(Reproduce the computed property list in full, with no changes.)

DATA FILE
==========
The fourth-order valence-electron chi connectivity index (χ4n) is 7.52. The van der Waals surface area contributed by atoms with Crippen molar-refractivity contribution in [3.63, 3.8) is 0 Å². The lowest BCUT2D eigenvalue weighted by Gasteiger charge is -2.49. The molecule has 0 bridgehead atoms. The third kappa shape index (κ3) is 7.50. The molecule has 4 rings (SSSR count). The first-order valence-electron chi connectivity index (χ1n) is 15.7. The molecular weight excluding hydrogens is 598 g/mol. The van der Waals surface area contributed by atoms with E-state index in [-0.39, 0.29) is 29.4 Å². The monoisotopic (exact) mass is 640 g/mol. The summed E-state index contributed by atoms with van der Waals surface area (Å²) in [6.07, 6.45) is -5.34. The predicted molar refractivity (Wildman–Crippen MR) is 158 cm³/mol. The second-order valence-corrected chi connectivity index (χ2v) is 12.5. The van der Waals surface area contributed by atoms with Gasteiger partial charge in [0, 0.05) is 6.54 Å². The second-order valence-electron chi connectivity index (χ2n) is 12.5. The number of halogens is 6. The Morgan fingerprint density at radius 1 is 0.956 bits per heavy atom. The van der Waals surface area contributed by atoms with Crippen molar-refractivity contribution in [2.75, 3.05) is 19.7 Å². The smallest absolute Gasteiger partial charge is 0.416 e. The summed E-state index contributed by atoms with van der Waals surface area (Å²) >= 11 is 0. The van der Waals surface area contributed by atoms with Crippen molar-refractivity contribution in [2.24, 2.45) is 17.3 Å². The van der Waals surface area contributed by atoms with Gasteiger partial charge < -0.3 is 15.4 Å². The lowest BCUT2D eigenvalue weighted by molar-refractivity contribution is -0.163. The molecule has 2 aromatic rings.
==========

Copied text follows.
The fourth-order valence-electron chi connectivity index (χ4n) is 7.52. The van der Waals surface area contributed by atoms with Crippen molar-refractivity contribution in [3.63, 3.8) is 0 Å². The lowest BCUT2D eigenvalue weighted by Gasteiger charge is -2.49. The molecule has 0 bridgehead atoms. The third kappa shape index (κ3) is 7.50. The molecule has 4 rings (SSSR count). The first-order valence-electron chi connectivity index (χ1n) is 15.7. The molecular weight excluding hydrogens is 598 g/mol. The van der Waals surface area contributed by atoms with E-state index in [-0.39, 0.29) is 29.4 Å². The monoisotopic (exact) mass is 640 g/mol. The summed E-state index contributed by atoms with van der Waals surface area (Å²) in [6.07, 6.45) is -5.34. The predicted molar refractivity (Wildman–Crippen MR) is 158 cm³/mol. The second-order valence-corrected chi connectivity index (χ2v) is 12.5. The van der Waals surface area contributed by atoms with Gasteiger partial charge in [0, 0.05) is 6.54 Å². The second-order valence-electron chi connectivity index (χ2n) is 12.5. The number of halogens is 6. The Morgan fingerprint density at radius 1 is 0.956 bits per heavy atom. The van der Waals surface area contributed by atoms with Crippen molar-refractivity contribution in [2.75, 3.05) is 19.7 Å². The smallest absolute Gasteiger partial charge is 0.416 e. The summed E-state index contributed by atoms with van der Waals surface area (Å²) >= 11 is 0. The van der Waals surface area contributed by atoms with Crippen molar-refractivity contribution in [2.24, 2.45) is 17.3 Å². The van der Waals surface area contributed by atoms with Gasteiger partial charge < -0.3 is 15.4 Å². The lowest BCUT2D eigenvalue weighted by molar-refractivity contribution is -0.163. The molecule has 2 aromatic rings.